pET21b-hIDE was transferred to E.coli BL21 cells for expression of recombinant hIDE. Once cells reached to OD A600 0.6–0.8, IPTG was added to a final concentration of 400 µM and hIDE was expressed at 37°C for 3 h. Next the cells were harvested and sonicated in a lysis buffer which was composed of 50 mM NaH2PO4, 300 mM NaCl, 10 mM imidazole, 100 mM PMSF, 50 mM protease inhibitor cocktail and 0.1 mg/ml lysozyme at a pH of 8.0. The soluble protein fraction was separated by centrifugation at 9000× g for 30 min, and filtered through a Ni-NTA column. After rinsing with 20 mM imidazole, the histidine-tagged enzyme was eluted by NaCl and 250 mM imidazole buffer. The purified IDE was concentrated using a dialysis tubing cellulose membrane (MWCO 12000 Da) and stored at −80°C in a storage buffered as mentioned previously [36]. The concentration of the IDE protein was measured as 0.02 mg/ml. The integrity of hIDE was characterized by electrophoretic separation and followed by Western-Blot. Proteins using anti-His IgG and membrane were visualized by the ECL plus system.

Degradation of Substrate V by IDE

To assess the utility of these novel compounds as chemical regulators for IDE activity, we used fluorescence assay with fluorogenic substrate V (7-methoxycoumarin-4-yl-acetyl-NPPGFSAFK-2, 4-dinitrophenyl). Reaction was carried out in the presence of 105 µl of 10 µl of 40 µM substrate V; 10 µl of 0.02 mg/ml of IDE in 83 µl of 30 mM KH2PO4 at pH of 7.3, and various concentrations (0–35 µM) compounds and also with various time intervals (0–4 hours). The reaction mixture was incubated at 37°C for 2.5 h. The hydrolysis of substrate V was monitored using a Tecan Safire2 microplate reader with excitation and emission wavelengths set at 300 and 395 nm, respectively.

Binding of monoclonal antibody (mAb) to FITC-insulin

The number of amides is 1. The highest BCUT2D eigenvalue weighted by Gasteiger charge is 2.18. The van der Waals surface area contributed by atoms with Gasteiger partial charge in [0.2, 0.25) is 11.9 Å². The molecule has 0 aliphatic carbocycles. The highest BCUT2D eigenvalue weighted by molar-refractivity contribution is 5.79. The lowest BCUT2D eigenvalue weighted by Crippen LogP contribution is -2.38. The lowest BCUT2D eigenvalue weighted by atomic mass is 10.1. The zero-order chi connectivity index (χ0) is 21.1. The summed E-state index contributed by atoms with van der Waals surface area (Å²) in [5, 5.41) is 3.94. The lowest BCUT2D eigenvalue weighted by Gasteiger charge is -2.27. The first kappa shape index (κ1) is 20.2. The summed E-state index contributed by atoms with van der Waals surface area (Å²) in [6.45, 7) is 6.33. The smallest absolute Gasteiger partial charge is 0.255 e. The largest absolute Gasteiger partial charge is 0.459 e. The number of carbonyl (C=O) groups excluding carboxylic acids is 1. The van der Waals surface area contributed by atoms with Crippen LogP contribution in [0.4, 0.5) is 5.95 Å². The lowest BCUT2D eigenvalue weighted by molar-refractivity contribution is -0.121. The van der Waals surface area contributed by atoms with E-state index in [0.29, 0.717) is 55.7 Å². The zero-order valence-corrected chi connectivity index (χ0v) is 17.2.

In order to measure degradation of insulin by IDE, FITC-insulin is bound to the monoclonal mouse anti-human-insulin, so that the rotation of free FITC and possible changes in fluorescence polarization could be prevented. We performed enzymatic assays, using only FITC-insulin bound antibody as a background fluorescence and checked the effects of compounds on the cleavage of FITC-insulin-mAb. FITC-insulin is bound to mouse anti human insulin antibody in PBS at 37°C for 1 hour, which is higher than the optimum time required to obtain maximum binding of insulin-FITC conjugate and mAb [37]. It is observed that 400 nM mAb completely binds to 50 nM FITC-insulin (Fig. S7). Since molecular weights of FITC-insulin and mAb are about 5.8 kDa and 60 kDa respectively, we observed very slight shift in the gel as expected. In figure S7, it is observed in lane 4 that 50 nM (100 ng) insulin is completely bound to 400 nM mAb in lane 4 (Fig. S7). Lane 1 represents 400 nM antibody, lane 2 shows 100 nM insulin, and lane 3 expresses the binding between 400 nM antibody and 100 nM insulin. The binding between insulin and mAb is shown by performing (%5 and %15) native polyacrylamide gel electrophoresis.

Degradation of FITC-insulin-mAb by IDE

The utility of these novel compounds were tested on degradation of insulin by IDE. First insulin was labeled with FITC as described previously [37]. Briefly, 500 mg insulin dissolved in 1.5 ml of 0.1 M Na-carbonate, at pH 7, and 0.2 mM EDTA. Then, 4.5 mg FITC was dissolved in 200 µl acetone and was added dropwise to previous solution at room temperature for 20 h ([FITC]∶[insulin], 3∶1). Finally, unreacted FITC was removed by dialysis and the FITC-insulin was stored at −20°C. The proteolysis of insulin by IDE was monitored by measuring the changes in fluorescence, where the reaction was carried out with 100 nM of FITC- insulin-mAb and IDE (80 ng) in 100 µl KH2PO4 buffer at a pH of 7.3. Reaction was carried out at 37°C for different time intervals (0–4 hours). The increase in fluorescence was monitored by using Fluoroskan Ascent FL microplate reader (Thermo).

FAβB degradation assay

This assay was performed as follows: 10 µl of 50 nM of FAβB was dissolved in a buffer which consisted of 50 mM HEPES, 100 mM NaCl, % 0,05 (v/v) bovine serum albumin, at a pH of 7.4. The reaction was initiated in a total volume of 100 µl with 20 µM drugs by adding 20 µl of 0.02 mg/ml of IDE for 2.5 h at 37°C. The reaction was stopped by adding 2 µl of 100 mM of protease inhibitor (1, 10-phenanthroline). Uncleaved FAβB was precipitated with Neutravidin- coated agarose beads by gentle rocking for 30 min. and centrifugation for 10 min at 14000 g. The supernatant was transferred to the black 96 well plates and increase in fluorescence (488 excitation, 525 emission) was measured with a multi-label plate reader.